Massimiliano Gatti: The Day Memory Dissolved
Massimiliano Gatti presents a stunning record of work at renowned archaeological sites including Qatna, Syria, and Nineveh, in the Iraqi Kurdistan region, where the photographer joined an interdisciplinary research group led by the University of Udine. His exhibition features recent images from these ancient cities, and from around the Mesopotamian region, as well as Khorsabad, Tell Gomel, Jerwan, the Tigris, and a wall of inscription- bearing stones from the “Unrivaled Palace” of King Sennacherib.
The show of 25 color giclée inkjet prints of landscapes and artifacts embraces work from four projects: “Rovine” (“Ruins,” 2009–current), “In superficie (“On the surface,” 2014), “Limes” (in Latin, “Boundary/ border,” 2011), and “Questo è il giorno in cui la memoria si è dissolta” (“This is the day that memory dissolved,” 2016).
Gatti’s work has been lauded by Professor Jonathan Green (emeritus, University of California at Riverside) as “poems of enlightenment to direct us into a richer human and historical experience.” In these desert pictures, “the object has not only been removed from any context, but also is bleached by a blinding light, transformed from a fully articulated object into a ghost-like presence. It is vaporizing before our eyes.” This is the American debut for most of the photographs, and the collection is presented together for the first time, assembled in its intended interpretative stratification.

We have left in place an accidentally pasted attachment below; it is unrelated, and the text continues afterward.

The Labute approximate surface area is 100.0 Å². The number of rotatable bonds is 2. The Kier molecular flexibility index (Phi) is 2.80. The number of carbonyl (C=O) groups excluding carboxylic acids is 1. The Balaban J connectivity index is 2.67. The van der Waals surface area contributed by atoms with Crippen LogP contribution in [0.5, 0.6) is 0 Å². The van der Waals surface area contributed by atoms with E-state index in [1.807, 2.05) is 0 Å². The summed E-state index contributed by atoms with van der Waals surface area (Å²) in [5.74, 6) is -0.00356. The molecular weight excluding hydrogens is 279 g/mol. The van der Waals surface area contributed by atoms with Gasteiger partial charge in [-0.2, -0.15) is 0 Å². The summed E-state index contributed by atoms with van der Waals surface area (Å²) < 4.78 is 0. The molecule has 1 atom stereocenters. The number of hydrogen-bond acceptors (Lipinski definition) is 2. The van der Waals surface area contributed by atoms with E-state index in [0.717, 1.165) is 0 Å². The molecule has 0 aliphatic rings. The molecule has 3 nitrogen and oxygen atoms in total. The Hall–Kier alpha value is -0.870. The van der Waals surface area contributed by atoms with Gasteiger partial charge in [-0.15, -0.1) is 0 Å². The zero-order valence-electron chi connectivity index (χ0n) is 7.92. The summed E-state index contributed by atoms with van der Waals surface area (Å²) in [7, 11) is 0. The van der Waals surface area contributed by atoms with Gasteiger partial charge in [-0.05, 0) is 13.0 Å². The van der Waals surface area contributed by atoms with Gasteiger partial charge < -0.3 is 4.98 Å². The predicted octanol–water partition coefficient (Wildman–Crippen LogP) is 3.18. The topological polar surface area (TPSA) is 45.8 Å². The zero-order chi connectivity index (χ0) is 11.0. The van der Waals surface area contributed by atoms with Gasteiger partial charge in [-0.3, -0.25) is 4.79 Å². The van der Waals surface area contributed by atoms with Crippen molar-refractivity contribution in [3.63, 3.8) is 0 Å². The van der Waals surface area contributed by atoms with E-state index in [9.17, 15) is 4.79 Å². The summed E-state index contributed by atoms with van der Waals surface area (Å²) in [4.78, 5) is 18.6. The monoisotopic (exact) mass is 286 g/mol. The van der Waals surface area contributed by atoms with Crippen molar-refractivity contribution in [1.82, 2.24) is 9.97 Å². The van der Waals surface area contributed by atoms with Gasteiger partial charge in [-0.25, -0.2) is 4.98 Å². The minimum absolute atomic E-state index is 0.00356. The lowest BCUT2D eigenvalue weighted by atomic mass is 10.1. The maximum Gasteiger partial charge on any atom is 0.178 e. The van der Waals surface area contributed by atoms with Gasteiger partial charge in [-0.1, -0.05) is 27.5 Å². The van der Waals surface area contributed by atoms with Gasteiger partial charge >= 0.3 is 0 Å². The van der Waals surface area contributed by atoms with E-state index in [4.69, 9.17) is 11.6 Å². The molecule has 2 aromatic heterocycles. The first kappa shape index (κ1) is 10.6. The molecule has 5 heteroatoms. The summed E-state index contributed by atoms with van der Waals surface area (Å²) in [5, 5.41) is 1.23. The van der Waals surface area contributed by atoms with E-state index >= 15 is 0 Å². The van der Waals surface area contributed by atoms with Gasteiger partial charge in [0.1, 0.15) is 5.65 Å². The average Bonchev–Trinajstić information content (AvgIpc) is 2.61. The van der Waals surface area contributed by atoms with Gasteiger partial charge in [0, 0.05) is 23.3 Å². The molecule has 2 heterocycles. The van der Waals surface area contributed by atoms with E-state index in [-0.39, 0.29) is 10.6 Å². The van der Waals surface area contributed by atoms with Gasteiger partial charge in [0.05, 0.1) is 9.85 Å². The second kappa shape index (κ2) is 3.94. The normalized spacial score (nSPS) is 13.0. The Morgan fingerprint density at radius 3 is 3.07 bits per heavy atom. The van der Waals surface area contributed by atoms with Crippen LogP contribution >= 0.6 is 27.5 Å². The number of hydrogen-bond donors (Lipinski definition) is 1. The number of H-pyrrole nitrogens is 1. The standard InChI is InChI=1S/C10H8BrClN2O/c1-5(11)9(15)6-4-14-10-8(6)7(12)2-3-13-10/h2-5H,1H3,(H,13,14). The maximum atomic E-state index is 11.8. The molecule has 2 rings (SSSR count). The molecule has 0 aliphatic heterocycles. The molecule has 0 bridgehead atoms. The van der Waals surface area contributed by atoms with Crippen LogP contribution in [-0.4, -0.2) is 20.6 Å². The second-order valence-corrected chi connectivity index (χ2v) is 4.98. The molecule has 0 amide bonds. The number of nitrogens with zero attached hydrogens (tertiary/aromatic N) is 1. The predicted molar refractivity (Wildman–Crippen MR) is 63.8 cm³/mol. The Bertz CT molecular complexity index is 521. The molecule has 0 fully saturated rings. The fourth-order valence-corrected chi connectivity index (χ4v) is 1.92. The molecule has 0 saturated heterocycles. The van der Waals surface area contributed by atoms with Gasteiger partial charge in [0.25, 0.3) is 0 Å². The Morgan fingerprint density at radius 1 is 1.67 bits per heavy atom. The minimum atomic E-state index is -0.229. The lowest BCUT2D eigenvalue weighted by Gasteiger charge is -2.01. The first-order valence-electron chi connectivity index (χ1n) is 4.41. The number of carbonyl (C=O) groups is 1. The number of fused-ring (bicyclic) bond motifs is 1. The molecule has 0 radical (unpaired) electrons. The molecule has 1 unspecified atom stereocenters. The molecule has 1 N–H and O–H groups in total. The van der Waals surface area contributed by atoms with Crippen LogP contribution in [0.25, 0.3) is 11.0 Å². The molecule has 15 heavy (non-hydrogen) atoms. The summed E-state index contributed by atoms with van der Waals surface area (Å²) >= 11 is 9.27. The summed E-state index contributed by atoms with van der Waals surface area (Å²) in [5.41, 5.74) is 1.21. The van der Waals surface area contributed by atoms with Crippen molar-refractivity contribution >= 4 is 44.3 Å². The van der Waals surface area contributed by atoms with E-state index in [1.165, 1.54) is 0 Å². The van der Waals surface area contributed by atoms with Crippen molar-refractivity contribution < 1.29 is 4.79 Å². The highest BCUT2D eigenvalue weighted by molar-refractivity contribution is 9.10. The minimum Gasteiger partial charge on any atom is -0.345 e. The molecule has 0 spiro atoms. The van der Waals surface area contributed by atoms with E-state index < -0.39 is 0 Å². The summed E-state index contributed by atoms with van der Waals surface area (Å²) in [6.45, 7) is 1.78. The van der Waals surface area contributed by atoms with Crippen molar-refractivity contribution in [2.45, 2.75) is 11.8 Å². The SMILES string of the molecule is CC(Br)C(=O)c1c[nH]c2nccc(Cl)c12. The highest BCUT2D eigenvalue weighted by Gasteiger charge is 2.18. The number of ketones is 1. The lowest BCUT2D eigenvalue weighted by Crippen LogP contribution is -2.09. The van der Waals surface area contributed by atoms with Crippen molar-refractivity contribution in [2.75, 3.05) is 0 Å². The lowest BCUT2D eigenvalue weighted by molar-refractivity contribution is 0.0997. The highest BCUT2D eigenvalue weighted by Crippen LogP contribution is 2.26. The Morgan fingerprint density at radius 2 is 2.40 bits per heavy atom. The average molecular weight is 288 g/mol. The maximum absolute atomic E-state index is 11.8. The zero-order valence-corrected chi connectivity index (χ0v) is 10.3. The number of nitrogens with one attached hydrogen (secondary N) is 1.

This exhibition is part of “Protecting our Heritage,” a focal topic for the Washington cluster of EUNIC (the European Union National Institutes of Culture). EUNIC considers heritage as a source of identity, learning, and inspiration for present and future generations; this program is implemented with the support of UNESCO and in partnership with a number of prominent institutions, including international organizations, universities, museums, and foundations. Curated by Renato Miracco.